After a successful initial public offering in 1996, CNET was later purchased by US broadcasting giant CBS for $1.8 billion in 2008, by which time Barzun had risen to the position of executive vice president.

Barzun is married to Brooke Brown Barzun, a native of Lexington, Kentucky. The couple have three children.

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No island as important as Gotland, says US military chief

There is no island as strategically important as Gotland, a top US military chief has told Swedish media as his soldiers prepare to join Sweden's largest exercise in two decades.

No island as important as Gotland, says US military chief
United States Army Europe commander Ben Hodges on a visit to Lithuania. Photo: AP Photo/Mindaugas Kulbis

Sweden is leading the major military exercise Aurora 17 in September, with units from all over Sweden, at sea, land and air. More than 19,000 troops are set to take part, including 1,435 soldiers from the US, 270 from Finland, 120 from France and between 40-60 each from Denmark, Norway, Lithuania and Estonia.

It will focus on the Stockholm and Gothenburg regions and Gotland, the Baltic Sea island at the centre of military discussions in Sweden, where fear of an increasingly assertive Russia has grown in recent years.

“Aurora 17 is the first and biggest exercise of its kind in more than 20 years,” said Sweden's Armed Forces.

Lieutenant General Ben Hodges, the commanding general of the US Army forces in Europe, described Gotland as a key location on a visit to the island ahead of the exercise.

“I look forward to my soldiers being given the opportunity to train as much as they can with you,” newspaper Dagens Nyheter (DN) quoted him as telling Swedish troops permanently stationed on the island for the first time since 2005.

“You have a strategically very important task here. I do not think there is any island anywhere that is more important.”

READ ALSO: Why is Sweden re-militarizing idyllic holiday island Gotland?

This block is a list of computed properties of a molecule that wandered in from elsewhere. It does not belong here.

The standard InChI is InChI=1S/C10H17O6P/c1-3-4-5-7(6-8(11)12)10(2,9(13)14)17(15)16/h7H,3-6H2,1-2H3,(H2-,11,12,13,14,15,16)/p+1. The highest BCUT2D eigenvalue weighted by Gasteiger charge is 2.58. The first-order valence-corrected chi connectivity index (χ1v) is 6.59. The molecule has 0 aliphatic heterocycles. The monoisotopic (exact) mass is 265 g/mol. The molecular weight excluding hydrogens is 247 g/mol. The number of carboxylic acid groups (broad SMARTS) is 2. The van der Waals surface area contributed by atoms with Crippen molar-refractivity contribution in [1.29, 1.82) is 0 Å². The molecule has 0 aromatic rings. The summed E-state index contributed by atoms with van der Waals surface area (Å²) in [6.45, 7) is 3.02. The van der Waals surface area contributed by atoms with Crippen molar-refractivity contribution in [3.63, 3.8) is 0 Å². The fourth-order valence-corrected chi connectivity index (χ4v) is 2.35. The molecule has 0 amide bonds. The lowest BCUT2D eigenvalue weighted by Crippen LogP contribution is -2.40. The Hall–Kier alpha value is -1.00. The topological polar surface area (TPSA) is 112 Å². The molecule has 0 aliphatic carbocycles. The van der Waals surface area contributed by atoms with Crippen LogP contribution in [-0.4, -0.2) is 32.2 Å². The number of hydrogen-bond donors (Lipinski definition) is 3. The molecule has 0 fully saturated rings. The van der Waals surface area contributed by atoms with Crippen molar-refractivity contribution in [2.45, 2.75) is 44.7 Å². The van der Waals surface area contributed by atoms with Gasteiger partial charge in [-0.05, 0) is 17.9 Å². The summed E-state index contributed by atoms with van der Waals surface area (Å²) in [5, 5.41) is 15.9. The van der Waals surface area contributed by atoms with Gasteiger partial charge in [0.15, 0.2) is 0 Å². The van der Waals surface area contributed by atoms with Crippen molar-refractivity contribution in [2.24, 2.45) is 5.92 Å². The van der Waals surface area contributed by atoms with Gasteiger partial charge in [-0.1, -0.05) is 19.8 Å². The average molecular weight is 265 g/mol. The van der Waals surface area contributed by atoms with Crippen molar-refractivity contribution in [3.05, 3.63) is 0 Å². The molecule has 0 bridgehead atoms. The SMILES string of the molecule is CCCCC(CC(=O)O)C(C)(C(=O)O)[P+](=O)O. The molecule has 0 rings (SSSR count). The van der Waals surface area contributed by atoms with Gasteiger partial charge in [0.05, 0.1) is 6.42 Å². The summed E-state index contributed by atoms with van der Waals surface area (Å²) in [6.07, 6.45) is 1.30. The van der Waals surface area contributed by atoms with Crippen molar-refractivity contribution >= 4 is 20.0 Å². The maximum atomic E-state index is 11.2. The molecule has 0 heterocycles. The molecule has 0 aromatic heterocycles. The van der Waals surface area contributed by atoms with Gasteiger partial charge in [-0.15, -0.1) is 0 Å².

Swedish troops on Gotland. Photo: Sören Andersson/TT

READ ALSO: Why Sweden is bringing back military conscription

Non-Nato member Sweden has strengthened its ties with the military alliance in recent years, despite Russia's words of warning that an expanding Nato would be seen as a “threat”.

Russia will hold a joint exercise, Zapad 2017, with Belarus around the same time as Aurora 17, seen by many Nato allies as an attempt to flex its muscles. The US has also stepped up its presence in eastern Europe with troops and tanks as part of a Nato military build-up that has drawn criticism from Moscow.

“Russia has changed the security environment,” Hodges told DN.

“We have to react to that, and not just the US, but the whole of Nato. The countries closest to the bear have historical experience. They feel the hot breath of the bear – and they are the ones most worried.”

“The fact that Sweden decided that they have to put troops back on Gotland is a very clear indication of what's going on. Sweden is known as moderate, credible and alliance free. Nevertheless Sweden felt that this was necessary.”

READ ALSO: Sweden in Nato would be a threat to Russia, says Vladimir Putin

Ben Hodges' comments in Dagens Nyheter were translated from Swedish to English by The Local. We understand his original comments were given in English, translated to Swedish by Dagens Nyheter.